A leotard is a unisex skin-tight legless one-piece garment that covers the torso from the crotch to the shoulder. The garment was made famous by the French acrobatic performer Jules Léotard (1838–1870) and is named after him.
There are sleeveless, short-sleeved, and long-sleeved leotards. Leotards are designed as sports and dance wear, and are commonly worn by both male and female dancers (particularly for ballet) and gymnasts. Leotards are also worn in stage show performances, e.g. by singers, and in cosplay.
A leotard has much in common to a bodysuit, but bodysuits are generally worn as an undergarment and bodysuits for adults are generally a female garment. Leotards also have much in common with one-piece swimsuits, but they are not made for swimming.
Leotards are usually entered through the neck. Scoop-necked leotards have wide neck openings and are held in place by the elasticity of the garment. Others are crew necked or polo necked and close at the back of the neck with a zipper or snaps.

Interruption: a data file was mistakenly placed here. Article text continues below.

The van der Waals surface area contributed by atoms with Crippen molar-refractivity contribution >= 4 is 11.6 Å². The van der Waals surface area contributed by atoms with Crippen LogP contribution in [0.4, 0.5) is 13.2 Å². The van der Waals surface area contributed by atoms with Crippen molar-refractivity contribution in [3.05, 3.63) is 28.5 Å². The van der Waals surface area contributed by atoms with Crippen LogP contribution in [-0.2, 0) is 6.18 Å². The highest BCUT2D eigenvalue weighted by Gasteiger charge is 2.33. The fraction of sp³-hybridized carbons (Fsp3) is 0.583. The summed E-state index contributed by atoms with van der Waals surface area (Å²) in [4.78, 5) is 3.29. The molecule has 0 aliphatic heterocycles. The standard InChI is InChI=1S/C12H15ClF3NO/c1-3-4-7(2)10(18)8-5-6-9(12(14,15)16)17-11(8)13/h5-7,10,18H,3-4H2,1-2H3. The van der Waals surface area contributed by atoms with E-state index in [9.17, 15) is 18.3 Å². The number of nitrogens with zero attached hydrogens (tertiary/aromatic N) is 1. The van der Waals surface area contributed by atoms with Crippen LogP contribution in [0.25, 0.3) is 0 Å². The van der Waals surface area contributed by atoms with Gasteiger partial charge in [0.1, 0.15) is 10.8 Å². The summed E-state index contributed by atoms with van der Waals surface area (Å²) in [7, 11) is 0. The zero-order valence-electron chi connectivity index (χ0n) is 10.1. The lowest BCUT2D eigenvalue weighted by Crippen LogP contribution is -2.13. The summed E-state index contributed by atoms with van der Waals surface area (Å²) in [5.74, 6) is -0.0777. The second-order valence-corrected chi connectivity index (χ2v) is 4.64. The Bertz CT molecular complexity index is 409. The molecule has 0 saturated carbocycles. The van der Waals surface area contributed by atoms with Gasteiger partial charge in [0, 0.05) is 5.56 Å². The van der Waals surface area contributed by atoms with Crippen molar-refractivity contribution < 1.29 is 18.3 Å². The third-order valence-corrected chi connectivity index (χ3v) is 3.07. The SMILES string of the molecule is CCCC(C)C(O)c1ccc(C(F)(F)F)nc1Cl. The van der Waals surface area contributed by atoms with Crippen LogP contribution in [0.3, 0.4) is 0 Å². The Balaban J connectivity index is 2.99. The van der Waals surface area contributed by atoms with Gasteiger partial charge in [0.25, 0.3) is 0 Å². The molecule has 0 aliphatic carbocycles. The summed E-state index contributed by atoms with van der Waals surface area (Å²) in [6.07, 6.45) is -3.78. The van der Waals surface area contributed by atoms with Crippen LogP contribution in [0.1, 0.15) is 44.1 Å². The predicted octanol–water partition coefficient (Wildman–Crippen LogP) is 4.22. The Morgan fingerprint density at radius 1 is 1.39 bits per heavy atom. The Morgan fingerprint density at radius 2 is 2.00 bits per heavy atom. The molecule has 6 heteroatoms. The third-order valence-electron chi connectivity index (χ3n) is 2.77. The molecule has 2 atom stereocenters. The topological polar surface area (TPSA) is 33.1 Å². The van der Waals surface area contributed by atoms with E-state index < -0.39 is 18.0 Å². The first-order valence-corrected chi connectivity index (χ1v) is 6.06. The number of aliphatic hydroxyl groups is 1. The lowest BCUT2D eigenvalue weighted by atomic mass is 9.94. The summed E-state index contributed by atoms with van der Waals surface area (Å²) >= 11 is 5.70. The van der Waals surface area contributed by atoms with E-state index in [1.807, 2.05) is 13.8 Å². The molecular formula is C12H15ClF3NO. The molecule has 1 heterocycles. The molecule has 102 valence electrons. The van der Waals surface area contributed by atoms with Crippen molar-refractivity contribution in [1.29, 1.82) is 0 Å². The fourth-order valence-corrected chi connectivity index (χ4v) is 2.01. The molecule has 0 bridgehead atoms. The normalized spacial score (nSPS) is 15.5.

A leotard's bottom can be cut in different styles, just like in underwear and swimwear. Whenever leotards are combined with tights, thong cuts are usually preferred because the lines created by the garment underneath the tights may be considered unsightly. It is also possible to wear a leotard over tights, or another tight-fitting garment such as leggings or cycling shorts, instead of under them.
A thong cut (here particularly high) exposes almost all of the buttocks.
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